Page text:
Why the name? Well criminal law afficionados will recognise the phrase 'oblique intent' as referring to a problem of mens rea:can a person who intends to do x (such as setting fire to a building to scare the occupants) also be said to have an intention to kill if one of the occupants dies? This is a problem that has consumed an inordinate amount of time in the appeal courts and in the legal journals, and can be taken to represent a certain kind of approach to legal theory. My approach is intended to be more oblique to this mainstream approach, and thus to raise different kinds of questions and issues. Hence the name.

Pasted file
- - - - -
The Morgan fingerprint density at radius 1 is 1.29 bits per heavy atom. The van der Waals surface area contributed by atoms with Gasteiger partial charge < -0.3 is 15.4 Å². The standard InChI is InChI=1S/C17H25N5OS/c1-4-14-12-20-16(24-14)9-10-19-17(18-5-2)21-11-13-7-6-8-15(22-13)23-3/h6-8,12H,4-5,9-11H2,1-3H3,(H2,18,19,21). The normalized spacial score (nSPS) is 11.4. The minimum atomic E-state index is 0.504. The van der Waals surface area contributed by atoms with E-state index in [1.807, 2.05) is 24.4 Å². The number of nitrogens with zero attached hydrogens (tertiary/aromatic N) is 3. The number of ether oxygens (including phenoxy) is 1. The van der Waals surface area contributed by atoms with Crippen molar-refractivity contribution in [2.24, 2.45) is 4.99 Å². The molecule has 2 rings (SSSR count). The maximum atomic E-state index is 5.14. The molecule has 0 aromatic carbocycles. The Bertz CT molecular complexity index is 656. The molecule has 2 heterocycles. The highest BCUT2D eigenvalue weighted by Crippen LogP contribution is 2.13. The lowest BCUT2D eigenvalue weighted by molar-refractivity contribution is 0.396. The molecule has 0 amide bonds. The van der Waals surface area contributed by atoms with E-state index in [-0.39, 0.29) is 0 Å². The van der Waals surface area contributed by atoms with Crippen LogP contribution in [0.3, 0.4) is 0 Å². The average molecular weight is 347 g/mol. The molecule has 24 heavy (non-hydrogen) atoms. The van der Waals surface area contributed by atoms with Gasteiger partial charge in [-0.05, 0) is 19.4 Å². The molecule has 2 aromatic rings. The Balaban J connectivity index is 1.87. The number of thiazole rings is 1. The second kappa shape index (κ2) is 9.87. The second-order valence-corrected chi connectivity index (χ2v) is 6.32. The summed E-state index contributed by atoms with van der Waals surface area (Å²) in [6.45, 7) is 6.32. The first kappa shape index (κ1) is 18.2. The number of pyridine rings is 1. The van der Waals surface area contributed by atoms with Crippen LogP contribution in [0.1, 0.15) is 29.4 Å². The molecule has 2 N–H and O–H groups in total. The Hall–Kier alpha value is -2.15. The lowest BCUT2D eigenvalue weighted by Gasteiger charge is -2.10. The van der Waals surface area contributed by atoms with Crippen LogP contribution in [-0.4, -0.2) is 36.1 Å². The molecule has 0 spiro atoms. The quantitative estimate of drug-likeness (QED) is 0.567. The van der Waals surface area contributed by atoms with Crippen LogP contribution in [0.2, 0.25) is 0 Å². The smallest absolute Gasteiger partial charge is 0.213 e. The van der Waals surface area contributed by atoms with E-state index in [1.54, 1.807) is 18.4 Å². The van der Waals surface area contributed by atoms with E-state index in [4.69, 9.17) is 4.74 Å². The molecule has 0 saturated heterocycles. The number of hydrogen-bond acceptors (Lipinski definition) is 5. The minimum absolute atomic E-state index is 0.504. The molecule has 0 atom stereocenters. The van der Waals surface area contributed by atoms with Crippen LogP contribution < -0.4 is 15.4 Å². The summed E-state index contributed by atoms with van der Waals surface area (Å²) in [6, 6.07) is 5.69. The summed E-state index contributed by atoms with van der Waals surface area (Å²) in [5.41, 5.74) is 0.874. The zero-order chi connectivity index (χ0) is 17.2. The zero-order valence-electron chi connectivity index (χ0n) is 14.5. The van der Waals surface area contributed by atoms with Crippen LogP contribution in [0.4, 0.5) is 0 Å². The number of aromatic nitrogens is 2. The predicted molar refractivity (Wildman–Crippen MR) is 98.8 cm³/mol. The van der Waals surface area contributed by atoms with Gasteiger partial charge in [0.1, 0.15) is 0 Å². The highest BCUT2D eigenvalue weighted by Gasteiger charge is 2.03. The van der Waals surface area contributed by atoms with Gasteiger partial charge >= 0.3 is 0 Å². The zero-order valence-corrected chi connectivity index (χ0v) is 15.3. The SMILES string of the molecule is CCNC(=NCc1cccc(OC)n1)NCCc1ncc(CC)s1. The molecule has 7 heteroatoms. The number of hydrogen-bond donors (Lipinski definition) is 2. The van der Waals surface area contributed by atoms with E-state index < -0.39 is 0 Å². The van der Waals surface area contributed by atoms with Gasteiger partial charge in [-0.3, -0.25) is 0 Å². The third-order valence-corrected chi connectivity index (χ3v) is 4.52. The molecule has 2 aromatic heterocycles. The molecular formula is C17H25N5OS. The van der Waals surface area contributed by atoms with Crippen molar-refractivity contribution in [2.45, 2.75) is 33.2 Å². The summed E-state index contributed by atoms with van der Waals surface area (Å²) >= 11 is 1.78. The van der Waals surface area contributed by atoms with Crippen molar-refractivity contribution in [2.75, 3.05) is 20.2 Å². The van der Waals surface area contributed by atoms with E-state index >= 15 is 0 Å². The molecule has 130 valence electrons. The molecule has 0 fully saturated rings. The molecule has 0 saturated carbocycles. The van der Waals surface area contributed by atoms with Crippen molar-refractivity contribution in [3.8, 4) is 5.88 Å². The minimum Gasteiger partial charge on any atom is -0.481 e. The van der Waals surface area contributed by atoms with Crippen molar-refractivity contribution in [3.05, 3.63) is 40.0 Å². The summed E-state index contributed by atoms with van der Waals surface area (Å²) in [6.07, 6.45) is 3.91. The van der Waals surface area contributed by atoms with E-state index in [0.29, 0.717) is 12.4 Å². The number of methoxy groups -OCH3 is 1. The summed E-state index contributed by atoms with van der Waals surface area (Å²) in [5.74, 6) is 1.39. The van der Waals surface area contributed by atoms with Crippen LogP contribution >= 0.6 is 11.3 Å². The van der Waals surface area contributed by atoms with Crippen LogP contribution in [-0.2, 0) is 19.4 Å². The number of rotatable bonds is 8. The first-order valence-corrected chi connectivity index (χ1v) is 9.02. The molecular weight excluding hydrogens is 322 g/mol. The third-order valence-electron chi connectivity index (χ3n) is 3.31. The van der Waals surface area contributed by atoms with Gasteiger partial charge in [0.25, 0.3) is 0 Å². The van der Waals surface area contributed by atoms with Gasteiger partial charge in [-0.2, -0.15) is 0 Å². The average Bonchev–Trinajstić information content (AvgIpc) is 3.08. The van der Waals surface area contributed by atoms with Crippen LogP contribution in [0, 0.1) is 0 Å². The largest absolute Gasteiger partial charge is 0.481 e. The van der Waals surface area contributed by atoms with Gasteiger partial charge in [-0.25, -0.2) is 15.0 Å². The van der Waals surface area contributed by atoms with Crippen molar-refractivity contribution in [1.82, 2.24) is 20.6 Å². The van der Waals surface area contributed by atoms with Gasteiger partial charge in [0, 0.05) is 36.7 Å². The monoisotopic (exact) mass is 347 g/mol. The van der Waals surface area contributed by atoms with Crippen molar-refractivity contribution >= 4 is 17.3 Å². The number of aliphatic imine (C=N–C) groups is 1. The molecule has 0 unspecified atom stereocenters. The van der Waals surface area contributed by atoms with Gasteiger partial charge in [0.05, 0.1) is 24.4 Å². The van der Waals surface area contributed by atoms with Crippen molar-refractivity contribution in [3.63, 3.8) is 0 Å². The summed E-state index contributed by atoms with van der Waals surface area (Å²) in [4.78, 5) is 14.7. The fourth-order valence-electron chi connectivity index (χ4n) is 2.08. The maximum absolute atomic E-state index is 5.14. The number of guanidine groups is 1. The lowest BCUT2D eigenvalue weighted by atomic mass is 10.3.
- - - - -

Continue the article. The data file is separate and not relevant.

Monday, 6 January 2014
On the passing of the common law of sexual offences
A death notice:
The Sexual Offences (Scotland) Act 2009 (Commencement No 2) Order 2013 www.legislation.gov.uk/ssi/2013/341/made
Peacefully in their sleep, at St Andrew's House in Edinburgh on 16 December 2013, the common law offences of rape, clandestine injury to women, lewd, indecent or libidinous practice or behaviour and sodomy.
[Thanks to James Chalmers]